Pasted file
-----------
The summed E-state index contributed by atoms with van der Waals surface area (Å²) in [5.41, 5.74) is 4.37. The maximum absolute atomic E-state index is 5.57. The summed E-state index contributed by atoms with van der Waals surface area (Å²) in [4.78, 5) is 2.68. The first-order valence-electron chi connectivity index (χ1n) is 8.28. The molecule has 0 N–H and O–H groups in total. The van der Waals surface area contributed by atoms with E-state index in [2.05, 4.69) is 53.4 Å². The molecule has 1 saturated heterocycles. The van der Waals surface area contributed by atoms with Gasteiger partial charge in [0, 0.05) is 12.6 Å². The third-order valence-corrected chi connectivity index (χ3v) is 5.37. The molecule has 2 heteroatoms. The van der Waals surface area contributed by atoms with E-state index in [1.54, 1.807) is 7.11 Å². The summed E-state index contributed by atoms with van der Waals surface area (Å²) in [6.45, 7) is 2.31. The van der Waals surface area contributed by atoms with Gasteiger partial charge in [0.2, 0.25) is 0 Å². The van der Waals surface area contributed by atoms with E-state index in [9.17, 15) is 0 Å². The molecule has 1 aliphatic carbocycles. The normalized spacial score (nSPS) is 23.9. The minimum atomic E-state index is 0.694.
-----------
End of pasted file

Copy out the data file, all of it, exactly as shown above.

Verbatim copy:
The summed E-state index contributed by atoms with van der Waals surface area (Å²) in [5.41, 5.74) is 4.37. The maximum absolute atomic E-state index is 5.57. The summed E-state index contributed by atoms with van der Waals surface area (Å²) in [4.78, 5) is 2.68. The first-order valence-electron chi connectivity index (χ1n) is 8.28. The molecule has 0 N–H and O–H groups in total. The van der Waals surface area contributed by atoms with E-state index in [2.05, 4.69) is 53.4 Å². The molecule has 1 saturated heterocycles. The van der Waals surface area contributed by atoms with Gasteiger partial charge in [0, 0.05) is 12.6 Å². The third-order valence-corrected chi connectivity index (χ3v) is 5.37. The molecule has 2 heteroatoms. The van der Waals surface area contributed by atoms with E-state index in [1.54, 1.807) is 7.11 Å². The summed E-state index contributed by atoms with van der Waals surface area (Å²) in [6.45, 7) is 2.31. The van der Waals surface area contributed by atoms with Gasteiger partial charge in [0.2, 0.25) is 0 Å². The van der Waals surface area contributed by atoms with E-state index in [9.17, 15) is 0 Å². The molecule has 1 aliphatic carbocycles. The normalized spacial score (nSPS) is 23.9. The minimum atomic E-state index is 0.694.